Electronic voting 2012: Here we go again
Amy Smith-Sweeney resets a voting booth for the next registered voter during the Republican primary election April 24, 2012 in Philadelphia, Penn.
Elections come and go and many issues change, but one seems to remain: electronic voting. Two years ago, four years ago, eight years ago -- the story's been about the same: the machines don't seem ready for primetime, but we're using them anyway.
This week, the official verdict came back on some electronic vote-reading machines in the South Bronx that seemed a little fishy in the last congressional election, 2010. Larry Norden is with the Brennan Center for Justice at NYU and says sometimes the voting machine "was essentially overheating and because it was overheating, it was reading a lot of phantom votes -- a vote that the voter didn't actually cast, but that the machine saw." The upshot is that in some districts in the Bronx, it turns out more than a third of votes weren't counted.
Things could get really scary in a state that's gone all electronic, like South Carolina. University of South Carolina computer scientist Duncan Buell is worried for 2012: "I'm not sure there's any real change from four years ago to now."
Seriously? What's taking so long?
"First of all, software is very hard -- unfortunately it's one of the immutable laws of the universe. It's not a trivial thing to make sure the software is written and works properly and works under all different configurations you have for local elections. One of the other problems we have is that there hasn't been an update to standards. So we, for example, will vote in the fall on software that has not changed even the daylight savings time from 2007."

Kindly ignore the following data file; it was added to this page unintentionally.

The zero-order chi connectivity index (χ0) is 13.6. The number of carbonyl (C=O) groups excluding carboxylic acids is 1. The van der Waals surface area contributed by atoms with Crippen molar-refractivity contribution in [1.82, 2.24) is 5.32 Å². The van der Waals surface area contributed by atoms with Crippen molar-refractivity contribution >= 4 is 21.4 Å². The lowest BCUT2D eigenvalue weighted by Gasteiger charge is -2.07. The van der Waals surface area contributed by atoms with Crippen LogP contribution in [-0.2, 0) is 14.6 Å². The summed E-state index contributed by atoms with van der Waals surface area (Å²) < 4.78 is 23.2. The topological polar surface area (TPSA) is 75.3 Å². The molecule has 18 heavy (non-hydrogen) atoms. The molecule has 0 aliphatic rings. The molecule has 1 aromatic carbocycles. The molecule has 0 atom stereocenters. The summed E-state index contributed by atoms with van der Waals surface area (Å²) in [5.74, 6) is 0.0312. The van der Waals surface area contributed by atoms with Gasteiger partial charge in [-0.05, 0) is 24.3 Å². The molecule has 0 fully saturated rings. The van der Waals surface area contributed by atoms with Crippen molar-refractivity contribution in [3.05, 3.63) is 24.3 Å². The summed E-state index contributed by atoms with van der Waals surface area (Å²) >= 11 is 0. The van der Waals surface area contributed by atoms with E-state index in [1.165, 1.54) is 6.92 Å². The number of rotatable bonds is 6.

Buell just co-wrote a report on how that software performed last time, in 2010. And it ain't pretty.
"If you say, 'what possible things could go wrong,' virtually every single one of those did go wrong somewhere in South Carolina. Machines that had cast-votes on them didn't get counted because people didn't follow the rules. There were machines that would not 'close' and the only way to collect those votes was to call (the manufacturer) in Omaha...and (their) people said 'do this, do this, do this' and magically votes appeared in the count."
One bright spot is that following Buell's investigations, South Carolina passed a law requiring the private makers of the machines to allow their data to be collected and analyzed.
Even if progress is slow, Larry Norden says the push toward e-voting continues for good reason. "Electronic machines are a lot more accessible to a much broader range of voters: elderly voters, people with disabilities and blind people... And (there are) massive efficiency gains in terms of how quickly and efficiently we can get the results."
Starting this week, the anti-piracy warning at the beginning of your Blu-Ray movie is becoming a double-feature: Not just 10 but 20 glorious silent seconds of not one but two separate, unskippable, unfast-forwardable screens telling you that even though you lawfully bought this movie, stealing is bad, mister!
And along with the FBI, Homeland Security now gets its badge on the screen, implying that if you do steal this movie... the terrorists win.
Actually, it reflects the fact that Immigrations and Customs Enforcement often plays a much bigger role than the FBI these days in busting pirates. They naturally want to share in the credit... and the blame, apparently, for doubling the amount of mandatory, awkward silence before every movie.